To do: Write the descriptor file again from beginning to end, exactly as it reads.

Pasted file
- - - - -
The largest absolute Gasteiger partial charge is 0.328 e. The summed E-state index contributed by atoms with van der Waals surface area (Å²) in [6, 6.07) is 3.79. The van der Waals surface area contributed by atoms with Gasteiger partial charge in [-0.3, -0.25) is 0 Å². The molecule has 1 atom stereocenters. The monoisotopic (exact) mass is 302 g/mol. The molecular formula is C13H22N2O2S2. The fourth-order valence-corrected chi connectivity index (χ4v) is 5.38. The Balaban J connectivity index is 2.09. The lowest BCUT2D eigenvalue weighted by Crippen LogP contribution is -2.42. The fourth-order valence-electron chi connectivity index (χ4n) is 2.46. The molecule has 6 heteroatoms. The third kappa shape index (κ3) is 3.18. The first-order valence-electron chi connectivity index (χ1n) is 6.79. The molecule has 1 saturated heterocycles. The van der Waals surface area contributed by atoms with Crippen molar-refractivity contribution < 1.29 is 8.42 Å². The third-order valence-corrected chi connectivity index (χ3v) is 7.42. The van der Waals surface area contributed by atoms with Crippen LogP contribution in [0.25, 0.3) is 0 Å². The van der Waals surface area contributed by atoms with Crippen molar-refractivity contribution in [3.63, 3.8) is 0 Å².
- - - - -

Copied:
The largest absolute Gasteiger partial charge is 0.328 e. The summed E-state index contributed by atoms with van der Waals surface area (Å²) in [6, 6.07) is 3.79. The van der Waals surface area contributed by atoms with Gasteiger partial charge in [-0.3, -0.25) is 0 Å². The molecule has 1 atom stereocenters. The monoisotopic (exact) mass is 302 g/mol. The molecular formula is C13H22N2O2S2. The fourth-order valence-corrected chi connectivity index (χ4v) is 5.38. The Balaban J connectivity index is 2.09. The lowest BCUT2D eigenvalue weighted by Crippen LogP contribution is -2.42. The fourth-order valence-electron chi connectivity index (χ4n) is 2.46. The molecule has 6 heteroatoms. The third kappa shape index (κ3) is 3.18. The first-order valence-electron chi connectivity index (χ1n) is 6.79. The molecule has 1 saturated heterocycles. The van der Waals surface area contributed by atoms with Crippen molar-refractivity contribution < 1.29 is 8.42 Å². The third-order valence-corrected chi connectivity index (χ3v) is 7.42. The van der Waals surface area contributed by atoms with Crippen LogP contribution in [0.25, 0.3) is 0 Å². The van der Waals surface area contributed by atoms with Crippen molar-refractivity contribution in [3.63, 3.8) is 0 Å².